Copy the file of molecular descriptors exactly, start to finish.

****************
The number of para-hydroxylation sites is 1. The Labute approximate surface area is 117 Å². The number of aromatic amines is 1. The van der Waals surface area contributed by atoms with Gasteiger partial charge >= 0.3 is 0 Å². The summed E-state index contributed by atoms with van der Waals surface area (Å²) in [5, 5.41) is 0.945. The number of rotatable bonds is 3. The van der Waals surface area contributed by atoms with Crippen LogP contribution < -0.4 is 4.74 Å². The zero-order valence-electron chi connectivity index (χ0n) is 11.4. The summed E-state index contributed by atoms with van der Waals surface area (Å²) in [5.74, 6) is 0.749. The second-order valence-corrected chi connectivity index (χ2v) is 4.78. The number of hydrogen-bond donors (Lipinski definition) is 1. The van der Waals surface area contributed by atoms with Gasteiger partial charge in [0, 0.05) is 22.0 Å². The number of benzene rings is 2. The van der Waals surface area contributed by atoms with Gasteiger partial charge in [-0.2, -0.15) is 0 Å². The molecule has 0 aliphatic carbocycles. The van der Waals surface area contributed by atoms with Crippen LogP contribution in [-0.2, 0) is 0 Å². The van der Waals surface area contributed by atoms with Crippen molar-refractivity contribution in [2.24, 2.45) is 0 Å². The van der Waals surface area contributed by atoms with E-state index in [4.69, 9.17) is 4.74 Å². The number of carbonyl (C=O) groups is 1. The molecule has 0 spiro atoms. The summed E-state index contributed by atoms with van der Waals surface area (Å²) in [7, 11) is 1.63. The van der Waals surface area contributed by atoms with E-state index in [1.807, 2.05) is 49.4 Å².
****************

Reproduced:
The number of para-hydroxylation sites is 1. The Labute approximate surface area is 117 Å². The number of aromatic amines is 1. The van der Waals surface area contributed by atoms with Gasteiger partial charge >= 0.3 is 0 Å². The summed E-state index contributed by atoms with van der Waals surface area (Å²) in [5, 5.41) is 0.945. The number of rotatable bonds is 3. The van der Waals surface area contributed by atoms with Crippen LogP contribution < -0.4 is 4.74 Å². The zero-order valence-electron chi connectivity index (χ0n) is 11.4. The summed E-state index contributed by atoms with van der Waals surface area (Å²) in [5.74, 6) is 0.749. The second-order valence-corrected chi connectivity index (χ2v) is 4.78. The number of hydrogen-bond donors (Lipinski definition) is 1. The van der Waals surface area contributed by atoms with Gasteiger partial charge in [0, 0.05) is 22.0 Å². The number of benzene rings is 2. The van der Waals surface area contributed by atoms with Gasteiger partial charge in [-0.2, -0.15) is 0 Å². The molecule has 0 aliphatic carbocycles. The van der Waals surface area contributed by atoms with Crippen LogP contribution in [-0.2, 0) is 0 Å². The van der Waals surface area contributed by atoms with Crippen molar-refractivity contribution in [2.24, 2.45) is 0 Å². The van der Waals surface area contributed by atoms with E-state index in [4.69, 9.17) is 4.74 Å². The number of carbonyl (C=O) groups is 1. The molecule has 0 spiro atoms. The summed E-state index contributed by atoms with van der Waals surface area (Å²) in [7, 11) is 1.63. The van der Waals surface area contributed by atoms with E-state index in [1.807, 2.05) is 49.4 Å².